The second exception is a SystemUnavailableException and is a runtime exception that is thrown, for example, if the music store can’t communicate with the order processor. Because this is an unchecked exception it does not need to be declared in the business interface of the checkout operation.

Below is a unit test that asserts that checked exceptions thrown from enterprise bean components function typically for checked exceptions thrown from POJOs:

public class MusicStoreTest extends BaseTestCase{  ...  public void testCheckoutInsufficientFunds() throws Exception  {    IMusicStore store = (IMusicStore) getInitialContext().lookup(IMusicStore.class.getName());    // Setup exception indicator    MusicStore.insufficientFunds = true;    try    {      store.checkOut(null);      fail("An exception should have been thrown here");    }    catch (InsufficientFundsException e)    {      // Exception was correctly thrown    }  }  ...}

It is simple to control whether the music store throws these simulated exceptions by applying an interceptor to the checkout method as illustrated below:

public class MusicStore implements IMusicStore{  ...  @AroundInvoke  public Object simulateExceptions(InvocationContext context) throws Exception  {    if (insufficientFunds)    {      throw new InsufficientFundsException();    }    if (systemUnavailable)    {      throw new SystemUnavailableException();    }    return context.proceed();  }  ...}

This test passes, as shown in Figure 11, which illustrates that application exceptions declared in the business interface work as expected.

Figure 11. Exception Success: Application exceptions are thrown from enterprise bean components as expected.

The next test case defines the behavior that one would expect from unchecked exceptions thrown from a Java class:

public class MusicStore implements IMusicStore{  ...  public void testCheckoutSystemUnavailable() throws Exception  {    IMusicStore store = (IMusicStore) getInitialContext().lookup(IMusicStore.class.getName());    // Setup exception indicator    MusicStore.systemUnavailable = true;    try    {      store.checkOut(null);      fail("An exception should have been thrown here");    }    catch (SystemUnavailableException e)    {      // Exception was correctly thrown    }  }  ...}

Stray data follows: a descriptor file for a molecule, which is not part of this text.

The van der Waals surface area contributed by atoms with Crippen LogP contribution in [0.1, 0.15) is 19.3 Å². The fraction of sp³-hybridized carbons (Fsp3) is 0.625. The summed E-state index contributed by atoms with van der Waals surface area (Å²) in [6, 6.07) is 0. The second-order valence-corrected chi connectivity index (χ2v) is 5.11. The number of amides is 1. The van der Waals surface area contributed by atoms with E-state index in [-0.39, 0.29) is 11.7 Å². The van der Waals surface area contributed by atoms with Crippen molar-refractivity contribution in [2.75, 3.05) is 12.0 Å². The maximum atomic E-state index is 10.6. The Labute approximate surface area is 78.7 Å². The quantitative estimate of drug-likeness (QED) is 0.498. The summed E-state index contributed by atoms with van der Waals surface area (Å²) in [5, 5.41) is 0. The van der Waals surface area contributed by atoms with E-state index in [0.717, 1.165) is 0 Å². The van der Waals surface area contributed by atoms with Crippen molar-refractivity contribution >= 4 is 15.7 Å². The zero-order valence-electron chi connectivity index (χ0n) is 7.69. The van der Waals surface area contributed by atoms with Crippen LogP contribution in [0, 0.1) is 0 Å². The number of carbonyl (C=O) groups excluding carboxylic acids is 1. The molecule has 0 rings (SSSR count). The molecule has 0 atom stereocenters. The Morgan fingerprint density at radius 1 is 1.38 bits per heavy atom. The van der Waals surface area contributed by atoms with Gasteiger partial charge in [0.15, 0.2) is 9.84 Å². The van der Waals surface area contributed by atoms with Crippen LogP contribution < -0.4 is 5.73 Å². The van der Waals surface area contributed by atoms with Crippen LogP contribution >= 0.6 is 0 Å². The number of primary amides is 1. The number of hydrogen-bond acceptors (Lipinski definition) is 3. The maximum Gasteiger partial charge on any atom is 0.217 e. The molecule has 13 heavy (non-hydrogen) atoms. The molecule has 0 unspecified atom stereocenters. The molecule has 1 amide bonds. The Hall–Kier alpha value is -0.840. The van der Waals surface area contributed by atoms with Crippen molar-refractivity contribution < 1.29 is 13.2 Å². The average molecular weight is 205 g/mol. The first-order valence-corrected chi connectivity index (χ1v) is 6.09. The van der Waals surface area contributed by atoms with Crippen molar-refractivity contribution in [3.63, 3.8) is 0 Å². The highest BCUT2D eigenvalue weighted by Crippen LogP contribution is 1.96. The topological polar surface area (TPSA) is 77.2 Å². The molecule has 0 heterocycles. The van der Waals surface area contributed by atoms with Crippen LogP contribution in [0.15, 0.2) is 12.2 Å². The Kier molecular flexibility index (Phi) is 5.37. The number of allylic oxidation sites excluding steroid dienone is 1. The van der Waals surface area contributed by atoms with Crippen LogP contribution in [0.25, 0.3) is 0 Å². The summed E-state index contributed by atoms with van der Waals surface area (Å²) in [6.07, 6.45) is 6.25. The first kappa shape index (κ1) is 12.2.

This test initially fails with the exception shown in Figure 12.

Figure 12. Exception Failure: Runtime exceptions are automatically wrapped with an EJBException by the EJB container.
Figure 13. Unchecked Exception Success: By annotating the unchecked SystemUnavailableException with the @ApplicationException annotation it is now treated as an application exception and not wrapped with an EJBException.

This exception is caused because non-application exceptions, i.e. exceptions not declared in the business interface, are wrapped by the EJB container in an EJBException. In order to declare that an arbitrary exception, such as the SystemUnavailableException in our example, is to be treated as an application exception and not wrapped, the exception should be annotated with the @ApplicationException annotation. Adding this annotation, as shown below, allows the unit test to pass as expected (see Figure 13).

@ApplicationExceptionpublic class SystemUnavailableException extends RuntimeException{}

The proposed EJB 3.0 specification offers many productivity enhancements for enterprise Java development. Its emphasis on providing enterprise services to POJOs facilitates, among other things, the unit testing of enterprise java beans. The JBoss embedded EJB 3.0 implementation is particularly useful in this regard by providing a lightweight EJB 3.0 container for hosting EJB 3.0 outside of a full-fledged J2EE application server. In this article you learned how to apply a test-driven approach to unit testing many facets of EJB development including transactions, callbacks, interceptors, and exception handling.